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Sunday, 8 February 2015

Finally something is being done !

I posted the above picture on my FB page yesterday morning and that picture garnered many "Likes". Frankly it's about time prospectus be written in plain English! There is another interesting article on writing in plain English here.

MAS said in its consultation paper that "You should always draft prospectus with the retail audience in mind as they are the audience with the greatest need for information". The link to the MAS consultation paper is here.

Given that I have diligently read hundreds of prospectus since July 2007, I think my views should be heard too since I am the retail user they are targeting ^_^

If you think about it, what I am essentially doing at my blog is to read through the prospectus, sift through the pages to look for material information and then summarize them in an easy to understand format. Of course, more importantly, I tell you whether the IPO is chilli hot and the possible fair value range. 

Let me share with you why the prospectus are so difficult to read and can cure people with acute insomnia

Prospectus are written by lawyers...

In my line of work, I have worked with many lawyers. Lawyers are trained and paid to "cover all angles of risks". 

In order to prevent their clients from being sued by investors in future for non-disclosure, all risks (no matter how immaterial) will be listed as a potential risk in the prospectus. As such, half the time, the risk factors in the prospectus are purely "CYA"  stuff written in convoluted legalistic jargons. 

Proposed changes is definitely great news for investors

The proposed changes include:
  • write in plain English without jargon
  • present information in a clear, concise and logical manner
  • avoid legal and financial jargons
  • write in active rather than passive voice
  • use short sentences 
  • write in personal pronouns
  • avoid multiple negatives
  • use tables, charts and graphs 
  • use bullet points, examples and descriptive headings
  • keep prospectus as short as possible and remove redundant information

Examples of proposed changes 

I have gone through the detailed consultation paper. It is definitely a huge step forward in the right direction. You should support it too!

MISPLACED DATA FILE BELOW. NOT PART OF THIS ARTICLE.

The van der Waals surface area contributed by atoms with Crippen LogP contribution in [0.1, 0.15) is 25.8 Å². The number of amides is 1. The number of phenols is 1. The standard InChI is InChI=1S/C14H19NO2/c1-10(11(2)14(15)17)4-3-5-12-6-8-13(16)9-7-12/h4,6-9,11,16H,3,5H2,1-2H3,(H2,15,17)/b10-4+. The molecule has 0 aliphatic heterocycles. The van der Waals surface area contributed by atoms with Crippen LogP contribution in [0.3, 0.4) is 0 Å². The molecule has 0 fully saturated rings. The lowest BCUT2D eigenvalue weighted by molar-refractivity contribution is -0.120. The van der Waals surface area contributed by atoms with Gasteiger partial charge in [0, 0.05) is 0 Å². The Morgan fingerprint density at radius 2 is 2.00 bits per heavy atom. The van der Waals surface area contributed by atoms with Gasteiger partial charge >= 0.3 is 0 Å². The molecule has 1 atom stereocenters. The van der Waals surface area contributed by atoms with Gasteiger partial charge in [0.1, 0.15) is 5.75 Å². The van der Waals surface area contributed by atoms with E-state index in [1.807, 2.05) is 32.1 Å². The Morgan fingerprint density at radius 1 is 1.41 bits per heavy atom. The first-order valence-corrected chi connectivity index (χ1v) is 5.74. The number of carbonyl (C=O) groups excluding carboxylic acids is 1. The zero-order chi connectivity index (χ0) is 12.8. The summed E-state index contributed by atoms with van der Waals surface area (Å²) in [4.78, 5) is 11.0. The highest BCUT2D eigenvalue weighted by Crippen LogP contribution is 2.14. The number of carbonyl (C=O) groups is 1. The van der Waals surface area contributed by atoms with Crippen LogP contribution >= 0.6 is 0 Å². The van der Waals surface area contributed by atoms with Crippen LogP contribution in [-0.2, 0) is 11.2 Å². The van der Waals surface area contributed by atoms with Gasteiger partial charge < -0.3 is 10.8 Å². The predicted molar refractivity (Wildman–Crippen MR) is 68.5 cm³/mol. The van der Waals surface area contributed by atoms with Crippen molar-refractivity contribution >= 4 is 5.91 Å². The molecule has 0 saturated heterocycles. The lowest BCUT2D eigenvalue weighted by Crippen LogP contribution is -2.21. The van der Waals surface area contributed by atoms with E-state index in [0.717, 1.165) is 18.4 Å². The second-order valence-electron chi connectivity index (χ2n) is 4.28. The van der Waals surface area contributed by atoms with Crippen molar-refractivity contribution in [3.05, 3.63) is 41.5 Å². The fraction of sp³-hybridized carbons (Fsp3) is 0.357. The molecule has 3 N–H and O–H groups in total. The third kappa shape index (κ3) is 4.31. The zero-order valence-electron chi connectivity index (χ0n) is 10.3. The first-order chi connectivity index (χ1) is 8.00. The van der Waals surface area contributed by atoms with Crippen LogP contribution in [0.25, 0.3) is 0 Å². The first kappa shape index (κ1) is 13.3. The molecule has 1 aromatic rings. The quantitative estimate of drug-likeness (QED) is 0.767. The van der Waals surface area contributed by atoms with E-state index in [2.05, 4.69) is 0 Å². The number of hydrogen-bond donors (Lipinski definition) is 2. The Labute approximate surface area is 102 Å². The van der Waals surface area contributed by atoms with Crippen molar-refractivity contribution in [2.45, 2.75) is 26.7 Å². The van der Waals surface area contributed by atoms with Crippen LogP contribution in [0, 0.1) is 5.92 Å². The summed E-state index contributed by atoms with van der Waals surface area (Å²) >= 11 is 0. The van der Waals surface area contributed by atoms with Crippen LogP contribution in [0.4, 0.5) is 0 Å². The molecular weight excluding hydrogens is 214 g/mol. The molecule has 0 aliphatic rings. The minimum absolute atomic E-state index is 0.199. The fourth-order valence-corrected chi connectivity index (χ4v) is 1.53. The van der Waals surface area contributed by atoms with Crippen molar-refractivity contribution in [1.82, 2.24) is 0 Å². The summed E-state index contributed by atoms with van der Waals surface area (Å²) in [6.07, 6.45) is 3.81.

Public may submit their feedback to MAS by March 13 to

but the bigger problem which MAS should quickly address is the IPO famine in Singapore.

While it is good that retail investors can start reading prospectus written in plain English,  what is the point if there are no meaningful IPOs to begin with.... Isn't it time MAS and SGX do something about this? Mr. IPO has been "jobless" for quite a while already... 

What happened to the past consultation paper?

Now i suddenly remember SGX consultation paper in October 2012 to allocate more shares to retail investors, especially if the IPO is chilli hot. Isn't that long over due too?  Perhaps some kind readers can remind MAS to remind SGX....


Greg Lewis said...

Your post is spot-on Mr. IPO.

I own a plain language consultancy in Singapore. Our single goal is to create trust between institutions and individuals in society. I'm a former lawyer too.

Until this MAS initiative, listing companies had little regulatory incentive to spend money on making themselves clear. Particuarly when lawyers are involved. But hopefully that will change, to everyone's benefit.

If you're interested in Plain Language in Singapore, visit Your Statement to find out more.

Mr. IPO said...

Greg, seems like your biz going to improve :)

Anonymous said...

I feel that the intent behind the proposed change is a good one. However, the challenge often lies in the execution.

I see a conflict between creating a prospectus that is retail investor friendly and safeguarding the legal interests of listing companies.

For a start, I sincerely hope that the prospectus can be condensed by half.

Mr. IPO said...

You are absolutely right... It will be tough to execute. I think at most they will make the product highlight sheet easier to read but the full prospectus will be still full of irrelevant and unnecessary risk disclosures....

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